Opinion: What if Pyongyang makes an offer U.S. can’t refuse?

By Doug Bandow

North Korea has just reminded the U.S. that it is intent on negotiating with the U.S., not accepting an administration diktat, especially one explicitly modeled after the Libya deal, which ultimately ended in the gruesome death of Moammar Khadafy, who agreed to its terms.

Secretary of State Mike Pompeo recently visited Pyongyang again and made Kim Jong-un an offer he hoped the North Korean supreme leader could not reject: abandon nuclear weapons and the North can “have all the opportunities your people so richly deserve.” But the Trump administration should be careful what it asks for. What if Kim said yes, here are my nukes. Now where are my benefits?

In this May 13, 2018, file photo, a man watches a TV screen showing file footage of U.S. President Donald Trump, left, and North Korean leader Kim Jong Un during a news program at the Seoul Railway Station in Seoul, South Korea.

The summit between Kim and President Donald Trump is set but suddenly in doubt. Pompeo went to Pyongyang to finalize the details and bring home three imprisoned Americans. While there he made a pitch for North Korean disarmament. It sounded like a good deal, probably like the similar pitch to Khadafy sounded in 2003.

Although most Korea-watchers expected an ever-so polite no from the Democratic People’s Republic of Korea, however disguised, at the summit rather than ahead of time, the most challenging answer would be a fulsome yes.

No one outside Pyongyang knows the extent of North Korea’s nuclear program. Estimates of the number of weapons range from 15 to 60. Nor do American officials know where the weapons are located. 

After the summit’s usual opening pleasantries have been exchanged, imagine Kim announcing that he sees no reason why two decisive men of action cannot quickly reach an agreement. To demonstrate his good faith, he explains, at that very moment four North Korean nukes are on trucks just north of Panmunjom, ready for America to take if a deal is reached.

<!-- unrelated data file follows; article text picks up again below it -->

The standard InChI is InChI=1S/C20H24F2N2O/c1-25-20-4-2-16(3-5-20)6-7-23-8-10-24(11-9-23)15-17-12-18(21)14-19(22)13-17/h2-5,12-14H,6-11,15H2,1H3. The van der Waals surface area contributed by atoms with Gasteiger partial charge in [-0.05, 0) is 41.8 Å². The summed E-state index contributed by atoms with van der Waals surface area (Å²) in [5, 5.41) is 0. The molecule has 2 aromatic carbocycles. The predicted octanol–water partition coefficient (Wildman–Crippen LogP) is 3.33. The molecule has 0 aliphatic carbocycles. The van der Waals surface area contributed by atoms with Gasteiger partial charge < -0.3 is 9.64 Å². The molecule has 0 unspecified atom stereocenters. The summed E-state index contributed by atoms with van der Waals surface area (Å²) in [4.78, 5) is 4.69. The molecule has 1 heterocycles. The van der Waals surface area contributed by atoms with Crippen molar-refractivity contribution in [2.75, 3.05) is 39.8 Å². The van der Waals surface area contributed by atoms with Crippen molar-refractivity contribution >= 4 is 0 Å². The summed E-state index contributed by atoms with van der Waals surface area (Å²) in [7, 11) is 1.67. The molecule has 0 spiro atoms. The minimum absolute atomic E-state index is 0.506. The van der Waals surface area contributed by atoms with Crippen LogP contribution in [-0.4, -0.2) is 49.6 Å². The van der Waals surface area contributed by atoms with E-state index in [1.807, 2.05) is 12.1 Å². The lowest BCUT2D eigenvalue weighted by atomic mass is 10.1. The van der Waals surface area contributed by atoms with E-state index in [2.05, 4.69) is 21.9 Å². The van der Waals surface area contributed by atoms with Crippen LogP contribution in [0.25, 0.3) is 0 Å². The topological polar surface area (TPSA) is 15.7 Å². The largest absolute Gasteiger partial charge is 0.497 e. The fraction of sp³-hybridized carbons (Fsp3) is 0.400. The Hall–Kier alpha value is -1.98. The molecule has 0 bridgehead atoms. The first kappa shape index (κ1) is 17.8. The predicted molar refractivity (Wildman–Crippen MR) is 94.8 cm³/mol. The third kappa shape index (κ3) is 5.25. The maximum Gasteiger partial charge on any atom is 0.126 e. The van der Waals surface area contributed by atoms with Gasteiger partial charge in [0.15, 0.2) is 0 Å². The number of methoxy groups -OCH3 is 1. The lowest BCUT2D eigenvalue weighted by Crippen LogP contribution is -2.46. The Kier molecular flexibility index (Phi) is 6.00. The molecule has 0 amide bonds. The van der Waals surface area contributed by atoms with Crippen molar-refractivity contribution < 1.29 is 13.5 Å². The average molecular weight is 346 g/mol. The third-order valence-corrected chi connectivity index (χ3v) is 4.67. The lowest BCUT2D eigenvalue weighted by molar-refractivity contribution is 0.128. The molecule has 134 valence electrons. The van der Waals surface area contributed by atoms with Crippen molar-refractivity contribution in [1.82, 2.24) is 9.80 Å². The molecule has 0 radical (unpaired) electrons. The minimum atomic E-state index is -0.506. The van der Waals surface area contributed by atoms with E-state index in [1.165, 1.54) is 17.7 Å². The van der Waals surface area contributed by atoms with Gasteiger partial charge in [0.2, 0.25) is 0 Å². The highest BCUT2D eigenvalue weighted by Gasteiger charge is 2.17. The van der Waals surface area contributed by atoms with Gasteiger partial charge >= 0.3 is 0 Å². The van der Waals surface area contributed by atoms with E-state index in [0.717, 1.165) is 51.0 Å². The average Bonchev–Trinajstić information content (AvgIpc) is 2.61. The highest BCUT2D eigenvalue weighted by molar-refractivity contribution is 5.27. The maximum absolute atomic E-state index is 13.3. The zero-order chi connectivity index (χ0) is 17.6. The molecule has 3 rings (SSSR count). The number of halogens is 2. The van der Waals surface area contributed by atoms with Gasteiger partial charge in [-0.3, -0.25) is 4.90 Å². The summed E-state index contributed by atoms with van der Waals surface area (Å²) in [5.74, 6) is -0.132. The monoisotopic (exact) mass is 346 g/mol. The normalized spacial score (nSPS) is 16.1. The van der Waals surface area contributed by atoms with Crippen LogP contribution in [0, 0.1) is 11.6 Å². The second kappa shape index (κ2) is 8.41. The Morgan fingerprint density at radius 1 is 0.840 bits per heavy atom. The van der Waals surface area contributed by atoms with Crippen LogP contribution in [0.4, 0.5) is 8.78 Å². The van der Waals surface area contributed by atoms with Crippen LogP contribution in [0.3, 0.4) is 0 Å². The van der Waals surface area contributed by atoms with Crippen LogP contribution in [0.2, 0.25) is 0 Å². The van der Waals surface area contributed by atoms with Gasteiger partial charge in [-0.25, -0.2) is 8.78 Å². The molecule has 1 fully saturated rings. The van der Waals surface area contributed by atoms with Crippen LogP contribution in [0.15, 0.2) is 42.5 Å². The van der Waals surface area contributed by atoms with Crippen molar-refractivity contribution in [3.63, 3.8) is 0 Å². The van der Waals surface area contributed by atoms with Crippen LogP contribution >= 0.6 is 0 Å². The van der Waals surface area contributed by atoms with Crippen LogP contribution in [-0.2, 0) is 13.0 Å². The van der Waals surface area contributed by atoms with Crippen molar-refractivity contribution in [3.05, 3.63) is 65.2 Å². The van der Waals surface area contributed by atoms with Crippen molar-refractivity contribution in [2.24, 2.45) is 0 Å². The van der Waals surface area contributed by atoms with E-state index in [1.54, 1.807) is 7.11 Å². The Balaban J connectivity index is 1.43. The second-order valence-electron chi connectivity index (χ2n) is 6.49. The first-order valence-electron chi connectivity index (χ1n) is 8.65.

He then promises to deliver his nation’s remaining baker’s dozen weapons—sadly, he explains, Pyongyang was unable to develop as many nukes as the imperialistic foreigners imagined—in a similar fashion as the U.S. fulfills Secretary Pompeo’s promises and a bit more. Kim then makes a few simple requests: diplomatic recognition, peace treaty, sanctions end, economic aid, entry into multilateral development banks, military exercises terminated, U.S. troop levels reduced.

The two leaders’ minions can work out the details regarding timetables and inspections, Kim observes. Now, with everything decided, time to break out the cognac, hold hands and invite in the photographers.

How would President Trump respond?

Without knowing what weapons the North possessed, Washington would be flying blind. There would be widespread suspicion that the DPRK had more warheads than Kim said. But then what?

Declare that he is lying and refuse his proposal? This approach seems like a bad idea on many levels, not the least that it would be very bad PR.

Insist on intrusive inspections first? What if inspectors can’t find any additional nukes, only those helpfully piled together by the authorities in a central location? After all, Kim might be telling the truth. And if not, there are a lot of underground bunkers dug into a lot of mountains in the North.

If disagreement persists, then what? Blow up negotiations after the supreme leader offered everything Washington asked for? Explain to South Koreans why the U.S. was plunging the Korean peninsula back into a cold war? Tell the American people that war was back on the table, even absent hard proof that Kim was hiding much of his nuclear arsenal?

The easier path certainly would be for the U.S. to accept Kim’s offer as sufficient. Claiming denuclearization would allow the president’s partisans to continue to shout “Nobel!” Diminishing the North’s arsenal while foreclosing future developments would be a genuine achievement.

China likely would accept such a deal. Beijing wants to keep a buffer state and prevent creation of a united Korea allied with the U.S. and hosting American troops. The People’s Republic of China also benefits from a heavily-armed DPRK which causes trouble for the U.S.

No one knows how the upcoming Kim-Trump summit, assuming it still occurs, will go. Kim never seemed likely to rush to dismantle his nuclear arsenal and repressive state. In which case the U.S. should expect the unexpected.

In just four months Kim has transformed the region. There is no reason to expect him to abandon the initiative now. Is the administration ready for an offer which it can’t refuse?

Doug Bandow is a senior fellow at the Cato Institute and a former Special Assistant to President Ronald Reagan.